WorcesterNews also reports that "Worcestershire coroner Geraint Williams wondered if one of Robert’s bike pedals had struck the side of the bridge throwing him off". Also reported from the inquest was that "Anthony Stammers, head of health and safety at British Waterways, said he would have expected to see a handrail – and one would now be put in place." If that report is right and the commitment to a handrail was made at the inquest, the coroner may well have decided that no further report was necessary under the 2009 Act.

 

I can find no such formal report, and if there was none, we don't know the scope of the recommendation. In any case the link above makes it clear that it is for BW/CRT to decide what needed to be done. By my visit in 2017 they had got as far as this scaffolding contraption on which was fixed a planning application for something more permanent. I recall speaking with Vince Moran, who was Head of such things at BW (as subsequently Acting Chief Executive of C&RT) and he certainly had a reforming zeal for handrails on all lock bridges. Quite likely not shared with colleagues who had to do the job. That nice Mr Google still shows scaffolding.

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That nice Mr Google is out of date.  A permanent solution was in place when we visited Stourport in 2018.  The longstanding scaffold handrail at Awbridge Lock has also been replaced with a permanent solution.

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On 09/05/2020 at 06:22, Rob-M said:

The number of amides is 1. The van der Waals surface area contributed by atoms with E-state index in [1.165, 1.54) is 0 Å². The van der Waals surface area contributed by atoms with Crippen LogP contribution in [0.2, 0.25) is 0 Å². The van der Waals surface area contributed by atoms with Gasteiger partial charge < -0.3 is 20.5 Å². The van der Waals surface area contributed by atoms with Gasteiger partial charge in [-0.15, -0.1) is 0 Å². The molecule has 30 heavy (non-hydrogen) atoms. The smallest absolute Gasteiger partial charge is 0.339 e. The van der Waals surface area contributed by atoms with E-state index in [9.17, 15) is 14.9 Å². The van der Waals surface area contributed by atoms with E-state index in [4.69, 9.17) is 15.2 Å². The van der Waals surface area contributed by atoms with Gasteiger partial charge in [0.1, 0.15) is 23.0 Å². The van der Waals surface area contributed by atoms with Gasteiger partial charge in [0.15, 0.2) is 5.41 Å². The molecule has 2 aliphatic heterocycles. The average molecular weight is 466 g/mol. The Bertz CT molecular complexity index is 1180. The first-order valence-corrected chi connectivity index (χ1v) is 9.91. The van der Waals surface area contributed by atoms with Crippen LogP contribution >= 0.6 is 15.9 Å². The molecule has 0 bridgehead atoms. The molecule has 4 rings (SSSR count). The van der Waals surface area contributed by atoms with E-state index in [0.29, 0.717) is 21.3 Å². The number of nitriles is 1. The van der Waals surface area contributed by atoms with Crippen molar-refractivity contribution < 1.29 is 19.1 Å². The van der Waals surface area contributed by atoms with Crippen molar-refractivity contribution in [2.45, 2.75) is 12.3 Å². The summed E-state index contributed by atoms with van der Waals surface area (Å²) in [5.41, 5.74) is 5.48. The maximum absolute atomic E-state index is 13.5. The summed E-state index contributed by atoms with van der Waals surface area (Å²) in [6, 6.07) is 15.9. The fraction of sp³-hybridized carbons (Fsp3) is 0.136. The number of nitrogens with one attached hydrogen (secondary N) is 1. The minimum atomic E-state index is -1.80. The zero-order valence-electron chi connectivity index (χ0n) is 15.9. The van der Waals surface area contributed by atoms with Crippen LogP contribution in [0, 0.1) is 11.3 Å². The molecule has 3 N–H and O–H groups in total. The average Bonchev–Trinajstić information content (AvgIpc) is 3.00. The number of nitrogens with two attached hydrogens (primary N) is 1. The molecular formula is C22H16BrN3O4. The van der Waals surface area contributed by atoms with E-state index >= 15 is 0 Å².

IMG_20180509_131631365_HDR.jpg.f4f27c2b38c75787a0f5fee6cab4082a.jpg

On this day 2018. A visit to the Black Country Living Museum.

We were there a week later. L1463_20080829_0005b.jpg.cbb10964125fab355740555721451101.jpgThis approximately matching view from the other side of the canal is an earlier visit in 2008,

 

when as L1463_20080829_0047.JPG.7b6669f1f849327c16ca2e3f16e91874.JPGcrew of Angel it was being volunteer exhibits and entertaining the visitors with looking into the back cabin.

 

.

L1463_20080829_0059.JPG.5cff29401a80bae06e4291d7ba5c11a6.JPG

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On this day in 2020 we were booked to go across the Ribble Link.

😟

 

I wouldn't mind so much but we were bowled out for the same trip a few years back.

We got as far as Manchester to learn of that collapsed culvert on the Rufford Arm

:angry:

 

But on this night in 2011 we spent our very first night aboard 'Red Wharf'

😀

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On this day in 2019

P5216783.JPG.3154fd9d76fb00b24c467e3331f9c01c.JPG

Worsley Bridgewater C

 

Part of some public art by the towingpatP5216780.JPG.d66005328306e9019736c53854baa185.JPGh